Mondulkiri: Senior officials from the Ministry of Environment and the Global Fund for Nature (WWF) have expressed concern over the sharp decline in the number of wild toenails. At Sre Pok and Phnom Prech wildlife sanctuaries, while the number of raccoons decreased by 72%, oxen by 52% and wild boar 18 percent.
This statement was made during a visit organized by the Ministry of Environment and WWF to Sre Pok and Phnom Prech Wildlife Sanctuary in Mondulkiri Province. More than 30 national and international journalists from 24 institutions participated.
Net Pheaktra, spokesman for the Ministry of Environment, who led the visit, said on January 15 that the number of toenails in the sanctuary Sre Pok and Phnom Prech have declined in the last decade and indicated the need for new and effective measures. Immediate innovation to prevent this downturn.
He said that the results of monitoring the toenails between 2010-2020 in the two wildlife sanctuaries show that the number of raccoons. Decreased by 72%, oxen by 52% and wild boar by 18%.
The number of reindeer and deer is also small and lives separately in these two areas. "This decline is a reminder to all of us, but it also provides an opportunity for us to work harder," Pheaktra said. To curb the downtrend. "The situation could worsen without strong enforcement and protection of protected areas."
According to Pheaktra, the number of toenails in the Srepok and Phnom Prech sanctuaries has decreased due to poaching. From the past to the present, combined with the trap crisis that fueled the illegal wildlife trade, are the main causes of toenails. Champey in Sre Pok and Phnom Prech wildlife sanctuaries are falling so badly.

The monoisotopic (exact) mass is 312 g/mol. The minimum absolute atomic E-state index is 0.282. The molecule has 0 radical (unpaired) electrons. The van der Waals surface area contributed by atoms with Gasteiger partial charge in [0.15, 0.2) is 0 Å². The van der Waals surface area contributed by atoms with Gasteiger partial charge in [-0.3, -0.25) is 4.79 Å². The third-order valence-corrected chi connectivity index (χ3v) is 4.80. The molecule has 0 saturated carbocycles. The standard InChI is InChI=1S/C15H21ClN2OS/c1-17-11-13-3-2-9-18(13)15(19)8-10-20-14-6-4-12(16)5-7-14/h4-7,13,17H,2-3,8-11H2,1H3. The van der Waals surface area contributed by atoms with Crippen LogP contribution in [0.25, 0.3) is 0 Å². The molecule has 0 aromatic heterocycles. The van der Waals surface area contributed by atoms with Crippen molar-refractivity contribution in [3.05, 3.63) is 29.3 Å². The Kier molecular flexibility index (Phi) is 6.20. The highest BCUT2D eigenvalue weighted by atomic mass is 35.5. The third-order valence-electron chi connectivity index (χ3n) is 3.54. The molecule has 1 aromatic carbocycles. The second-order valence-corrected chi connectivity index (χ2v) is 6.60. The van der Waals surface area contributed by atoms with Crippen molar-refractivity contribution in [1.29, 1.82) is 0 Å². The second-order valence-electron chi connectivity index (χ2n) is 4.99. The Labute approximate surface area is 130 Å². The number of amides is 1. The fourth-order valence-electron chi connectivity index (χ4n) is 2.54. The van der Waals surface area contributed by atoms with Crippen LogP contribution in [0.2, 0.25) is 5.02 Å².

Traps are a major threat to toenails in the area, said Milou Groenenberg, WWF Director of Biodiversity Research and Monitoring. Both habitats are also the reason why the number of leopards, which eat these toenails as food. Has fallen alarmingly.
"Even though the report shows this alarming decline, there is still hope for wildlife rescue," she said. These from extinction. But without urgent and innovative conservation measures to curb these major threats, biodiversity will continue to decline slightly. One at a time until it can be completely lost.
"WWF and the Ministry of Environment are studying the feasibility of implementing the Rehabilitation of Toenails, which is an urgent need," she said. "To stop the declining trend of these animals and take action to address the root causes of the illegal wildlife trade."
WWF Director Seng Teak says it is not too late to change the situation, but it requires stakeholders to take joint conservation action. Immediately from now on. The organization is working closely with local communities and partners to take stronger conservation measures to reduce poaching. And strengthen law enforcement.
"The reports we have found so far show the need for urgent and new solutions to change," he said. The rate of decline. "We are also looking for ways to better manage the use and allocation of natural resources."
According to a joint report by the Ministry of Environment and WWF, there are currently an estimated 371 reptiles left in the core area of the sanctuary. Sre Pok and about 485 animals live in the Phnom Prech Wildlife Sanctuary.
About 4,425 oxen remain in the Sre Pok Wildlife Sanctuary and in Phnom Prech, while 4,453 remain. Other toenails are also a concern.